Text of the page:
How Chaney and Coley utilized some of our outside talent the past 4 years is borderline criminal.

    Liked by 4 people

    • Corch Irvin Meyers, New USC Corch (2021)

      Exactly. Criminal would be a great word for it. For taking all of this talent and squeezing it inside a phone booth while also abandoning half the field (the entire middle) on pass plays.

      It’s no secret why 2017 was our best offense under those two. We ran the ball a lot, but we also had a lead blocker. I love Kirby and all, but if you want to play manball, why do you insist on doing it without a fullback??? It makes no sense.

      Liked by 1 person

    • Down Island Way

      c’mon ee…if those two calling plays with the talent on hand is “borderline criminal”….then their asses should have been investigated, sent before a criminal coach court judge and started serving some form of a sentence handed down as a ruling….like writing on the chalk board 100 millions times “i don’t know what possessed me to call THAT play at the 2 yard line, 3 times in a row”…..


  2. Corch Irvin Meyers, New USC Corch (2021)

    I don’t care what personnel groupings are on the field (I’d love to see us line up in 12-personnel like the Patriots would do a lot and actually throw to our tight ends, but that’s just me)… 00-personnel, 11, 12, shoot, even 01 or 02… do some crazy stuff with the talent we have, but for God sakes, SPREAD THEM OUT!!!

    No more phone booth offense and passing trees that have multiple pass catchers wind up in the same area of the field and for crying out loud THROW OVER THE MIDDLE!

    Thank you.

    Liked by 3 people

    • otto1980

      I am not tied to a personnel grouping but I do think the time is right to return to having a FB/H back I think UGA could have used Wold as a FB out of I sets and Shotgun rather split back or H back like Auburn. It gives you multiplicity out of a personnel package and I believe UGA’s short yardage struggles could have improved with the lead blocker.

      But yes, I do believe the route patterns could be much improved.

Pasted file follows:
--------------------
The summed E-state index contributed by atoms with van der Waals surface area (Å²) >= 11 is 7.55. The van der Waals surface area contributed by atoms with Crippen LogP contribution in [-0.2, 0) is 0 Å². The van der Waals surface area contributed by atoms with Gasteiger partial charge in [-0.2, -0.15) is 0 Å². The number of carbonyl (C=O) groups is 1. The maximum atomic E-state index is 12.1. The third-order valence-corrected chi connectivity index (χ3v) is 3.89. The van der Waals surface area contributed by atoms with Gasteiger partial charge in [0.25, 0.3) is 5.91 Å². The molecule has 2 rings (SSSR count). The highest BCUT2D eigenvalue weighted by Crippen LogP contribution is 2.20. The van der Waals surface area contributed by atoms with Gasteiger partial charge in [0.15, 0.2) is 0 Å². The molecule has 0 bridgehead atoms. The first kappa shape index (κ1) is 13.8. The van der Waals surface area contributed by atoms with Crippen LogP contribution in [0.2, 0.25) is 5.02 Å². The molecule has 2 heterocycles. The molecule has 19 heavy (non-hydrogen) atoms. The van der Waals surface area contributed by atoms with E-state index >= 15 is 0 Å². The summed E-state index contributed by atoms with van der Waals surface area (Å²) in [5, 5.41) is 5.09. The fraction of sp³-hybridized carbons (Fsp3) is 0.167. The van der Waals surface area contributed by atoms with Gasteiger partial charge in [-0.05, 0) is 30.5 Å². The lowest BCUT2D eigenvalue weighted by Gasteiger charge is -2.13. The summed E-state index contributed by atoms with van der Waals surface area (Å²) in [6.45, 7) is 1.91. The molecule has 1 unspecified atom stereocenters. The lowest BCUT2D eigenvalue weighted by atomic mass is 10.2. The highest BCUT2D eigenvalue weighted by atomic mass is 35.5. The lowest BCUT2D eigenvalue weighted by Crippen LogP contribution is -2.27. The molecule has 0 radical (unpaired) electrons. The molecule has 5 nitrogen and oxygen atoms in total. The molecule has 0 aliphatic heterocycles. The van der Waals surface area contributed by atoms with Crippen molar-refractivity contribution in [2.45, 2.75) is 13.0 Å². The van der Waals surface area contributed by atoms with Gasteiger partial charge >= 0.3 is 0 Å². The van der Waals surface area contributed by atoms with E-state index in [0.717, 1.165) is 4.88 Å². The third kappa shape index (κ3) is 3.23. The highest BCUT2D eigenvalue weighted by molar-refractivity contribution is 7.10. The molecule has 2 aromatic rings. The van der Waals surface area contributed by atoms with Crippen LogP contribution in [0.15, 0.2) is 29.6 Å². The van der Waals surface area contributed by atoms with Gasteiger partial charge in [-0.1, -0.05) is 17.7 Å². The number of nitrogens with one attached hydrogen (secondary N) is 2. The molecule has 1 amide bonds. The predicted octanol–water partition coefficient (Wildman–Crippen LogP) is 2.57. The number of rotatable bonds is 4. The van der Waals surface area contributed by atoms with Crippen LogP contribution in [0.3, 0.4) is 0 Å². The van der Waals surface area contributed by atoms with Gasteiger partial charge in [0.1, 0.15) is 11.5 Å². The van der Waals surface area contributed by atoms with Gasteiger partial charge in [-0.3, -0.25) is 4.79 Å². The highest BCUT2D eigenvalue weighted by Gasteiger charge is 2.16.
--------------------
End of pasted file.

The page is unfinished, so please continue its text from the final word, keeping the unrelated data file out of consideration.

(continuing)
• rigger92

        Oh my, that one extra lead blocker in front of Swift would have changed an awful lot last year. Old guys like me see that and wonder? I know that 10, 11, 12, etc… but still, one guy taking out the first level? Sony and Nick didnt need it (and I do not know why) but Swift did. Who didnt know that? Why? The kid was good but he wasn’t Chubb, Michel, Gurley good. I dunno, lets see what we got this year……


        • Corch Irvin Meyers, New USC Corch (2021)

          Some of the best runs Chubb and Michel broke in 2017 were due to Christian’s lead blocking.

          If you want to be a power run team, play “manball,” you can’t do it from the shotgun in 11 personnel with little actual play action and running a ton of zone reads with a QB who will never keep, but that’s what Kirby demanded. It was literally insane.

          The last two years on offense would’ve been far more successful if Kirby didn’t demand we get rid of the fullback and allowed the offense to play under center with 21 or 20 personnel, in the I-formation as the base set.

          A lead blocker is essential in the kind of power run game he wanted, but instead most of our sets we ran like a zone read spread team with a QB who never keeps. It was… a dumb offense these last two years.